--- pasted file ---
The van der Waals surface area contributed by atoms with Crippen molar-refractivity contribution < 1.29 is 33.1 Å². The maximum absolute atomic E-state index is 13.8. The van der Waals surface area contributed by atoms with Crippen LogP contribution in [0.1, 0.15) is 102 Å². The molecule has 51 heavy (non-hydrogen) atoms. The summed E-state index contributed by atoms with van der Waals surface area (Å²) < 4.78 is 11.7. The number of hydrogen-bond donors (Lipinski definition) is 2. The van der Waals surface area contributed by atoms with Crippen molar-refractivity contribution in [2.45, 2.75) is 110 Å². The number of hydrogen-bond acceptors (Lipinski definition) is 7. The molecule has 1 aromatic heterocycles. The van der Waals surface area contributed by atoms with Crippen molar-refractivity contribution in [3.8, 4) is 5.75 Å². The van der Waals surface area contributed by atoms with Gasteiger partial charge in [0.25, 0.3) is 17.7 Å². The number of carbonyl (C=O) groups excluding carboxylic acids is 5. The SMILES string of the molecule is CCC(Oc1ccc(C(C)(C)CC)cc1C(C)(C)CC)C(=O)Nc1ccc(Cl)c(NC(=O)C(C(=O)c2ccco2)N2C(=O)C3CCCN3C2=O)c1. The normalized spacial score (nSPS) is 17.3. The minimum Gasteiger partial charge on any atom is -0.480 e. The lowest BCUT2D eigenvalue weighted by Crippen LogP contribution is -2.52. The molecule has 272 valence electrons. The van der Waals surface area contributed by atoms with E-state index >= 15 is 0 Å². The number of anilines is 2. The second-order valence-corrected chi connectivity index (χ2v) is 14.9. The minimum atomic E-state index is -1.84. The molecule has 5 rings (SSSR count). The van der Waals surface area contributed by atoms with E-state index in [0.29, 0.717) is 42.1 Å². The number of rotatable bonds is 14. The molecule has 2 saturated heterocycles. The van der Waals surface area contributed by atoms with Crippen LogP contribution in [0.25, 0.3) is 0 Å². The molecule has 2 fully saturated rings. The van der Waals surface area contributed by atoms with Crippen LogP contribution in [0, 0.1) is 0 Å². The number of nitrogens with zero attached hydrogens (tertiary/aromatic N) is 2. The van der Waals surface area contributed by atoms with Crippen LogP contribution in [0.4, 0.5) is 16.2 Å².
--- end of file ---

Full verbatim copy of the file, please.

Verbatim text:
The van der Waals surface area contributed by atoms with Crippen molar-refractivity contribution < 1.29 is 33.1 Å². The maximum absolute atomic E-state index is 13.8. The van der Waals surface area contributed by atoms with Crippen LogP contribution in [0.1, 0.15) is 102 Å². The molecule has 51 heavy (non-hydrogen) atoms. The summed E-state index contributed by atoms with van der Waals surface area (Å²) < 4.78 is 11.7. The number of hydrogen-bond donors (Lipinski definition) is 2. The van der Waals surface area contributed by atoms with Crippen molar-refractivity contribution in [2.45, 2.75) is 110 Å². The number of hydrogen-bond acceptors (Lipinski definition) is 7. The molecule has 1 aromatic heterocycles. The van der Waals surface area contributed by atoms with Crippen molar-refractivity contribution in [3.8, 4) is 5.75 Å². The van der Waals surface area contributed by atoms with Gasteiger partial charge in [0.25, 0.3) is 17.7 Å². The number of carbonyl (C=O) groups excluding carboxylic acids is 5. The SMILES string of the molecule is CCC(Oc1ccc(C(C)(C)CC)cc1C(C)(C)CC)C(=O)Nc1ccc(Cl)c(NC(=O)C(C(=O)c2ccco2)N2C(=O)C3CCCN3C2=O)c1. The normalized spacial score (nSPS) is 17.3. The minimum Gasteiger partial charge on any atom is -0.480 e. The lowest BCUT2D eigenvalue weighted by Crippen LogP contribution is -2.52. The molecule has 272 valence electrons. The van der Waals surface area contributed by atoms with E-state index >= 15 is 0 Å². The number of anilines is 2. The second-order valence-corrected chi connectivity index (χ2v) is 14.9. The minimum atomic E-state index is -1.84. The molecule has 5 rings (SSSR count). The van der Waals surface area contributed by atoms with E-state index in [0.29, 0.717) is 42.1 Å². The number of rotatable bonds is 14. The molecule has 2 saturated heterocycles. The van der Waals surface area contributed by atoms with Crippen LogP contribution in [0.25, 0.3) is 0 Å². The molecule has 2 fully saturated rings. The van der Waals surface area contributed by atoms with Crippen LogP contribution in [0, 0.1) is 0 Å². The number of nitrogens with zero attached hydrogens (tertiary/aromatic N) is 2. The van der Waals surface area contributed by atoms with Crippen LogP contribution in [0.4, 0.5) is 16.2 Å².